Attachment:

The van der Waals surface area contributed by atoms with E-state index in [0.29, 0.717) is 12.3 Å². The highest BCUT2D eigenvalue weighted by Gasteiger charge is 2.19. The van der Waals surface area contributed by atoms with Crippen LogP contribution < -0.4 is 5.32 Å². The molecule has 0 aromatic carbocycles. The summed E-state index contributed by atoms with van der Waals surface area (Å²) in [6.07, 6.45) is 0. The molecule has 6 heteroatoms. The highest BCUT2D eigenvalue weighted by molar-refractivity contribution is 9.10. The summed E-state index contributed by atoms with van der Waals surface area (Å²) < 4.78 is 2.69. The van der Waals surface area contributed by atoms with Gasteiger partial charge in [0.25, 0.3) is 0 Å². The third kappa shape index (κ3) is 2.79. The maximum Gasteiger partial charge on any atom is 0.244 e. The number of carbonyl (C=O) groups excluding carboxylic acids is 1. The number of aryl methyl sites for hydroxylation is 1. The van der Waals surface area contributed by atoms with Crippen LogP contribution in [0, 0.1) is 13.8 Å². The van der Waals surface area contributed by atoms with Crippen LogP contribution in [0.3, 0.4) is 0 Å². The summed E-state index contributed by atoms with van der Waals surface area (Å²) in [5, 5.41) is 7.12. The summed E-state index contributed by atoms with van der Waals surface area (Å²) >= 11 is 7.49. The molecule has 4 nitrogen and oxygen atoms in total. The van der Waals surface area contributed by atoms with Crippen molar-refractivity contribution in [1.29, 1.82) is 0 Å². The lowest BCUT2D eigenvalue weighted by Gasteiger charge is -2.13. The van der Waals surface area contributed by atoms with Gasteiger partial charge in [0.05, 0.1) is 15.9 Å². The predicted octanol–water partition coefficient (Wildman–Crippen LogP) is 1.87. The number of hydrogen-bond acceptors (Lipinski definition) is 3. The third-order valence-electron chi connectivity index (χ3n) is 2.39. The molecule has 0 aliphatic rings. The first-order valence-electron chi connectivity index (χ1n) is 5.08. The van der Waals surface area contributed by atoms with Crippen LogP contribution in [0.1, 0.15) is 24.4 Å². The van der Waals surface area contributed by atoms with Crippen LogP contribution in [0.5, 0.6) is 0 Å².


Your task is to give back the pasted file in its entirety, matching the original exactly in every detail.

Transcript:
The van der Waals surface area contributed by atoms with E-state index in [0.29, 0.717) is 12.3 Å². The highest BCUT2D eigenvalue weighted by Gasteiger charge is 2.19. The van der Waals surface area contributed by atoms with Crippen LogP contribution < -0.4 is 5.32 Å². The molecule has 0 aromatic carbocycles. The summed E-state index contributed by atoms with van der Waals surface area (Å²) in [6.07, 6.45) is 0. The molecule has 6 heteroatoms. The highest BCUT2D eigenvalue weighted by molar-refractivity contribution is 9.10. The summed E-state index contributed by atoms with van der Waals surface area (Å²) < 4.78 is 2.69. The van der Waals surface area contributed by atoms with Gasteiger partial charge in [0.25, 0.3) is 0 Å². The third kappa shape index (κ3) is 2.79. The maximum Gasteiger partial charge on any atom is 0.244 e. The number of carbonyl (C=O) groups excluding carboxylic acids is 1. The number of aryl methyl sites for hydroxylation is 1. The van der Waals surface area contributed by atoms with Crippen LogP contribution in [0, 0.1) is 13.8 Å². The van der Waals surface area contributed by atoms with Crippen LogP contribution in [0.3, 0.4) is 0 Å². The summed E-state index contributed by atoms with van der Waals surface area (Å²) in [5, 5.41) is 7.12. The summed E-state index contributed by atoms with van der Waals surface area (Å²) >= 11 is 7.49. The molecule has 4 nitrogen and oxygen atoms in total. The van der Waals surface area contributed by atoms with Crippen molar-refractivity contribution in [1.29, 1.82) is 0 Å². The lowest BCUT2D eigenvalue weighted by Gasteiger charge is -2.13. The van der Waals surface area contributed by atoms with Gasteiger partial charge in [0.05, 0.1) is 15.9 Å². The predicted octanol–water partition coefficient (Wildman–Crippen LogP) is 1.87. The number of hydrogen-bond acceptors (Lipinski definition) is 3. The third-order valence-electron chi connectivity index (χ3n) is 2.39. The molecule has 0 aliphatic rings. The first-order valence-electron chi connectivity index (χ1n) is 5.08. The van der Waals surface area contributed by atoms with Crippen LogP contribution in [0.1, 0.15) is 24.4 Å². The van der Waals surface area contributed by atoms with Crippen LogP contribution in [0.5, 0.6) is 0 Å².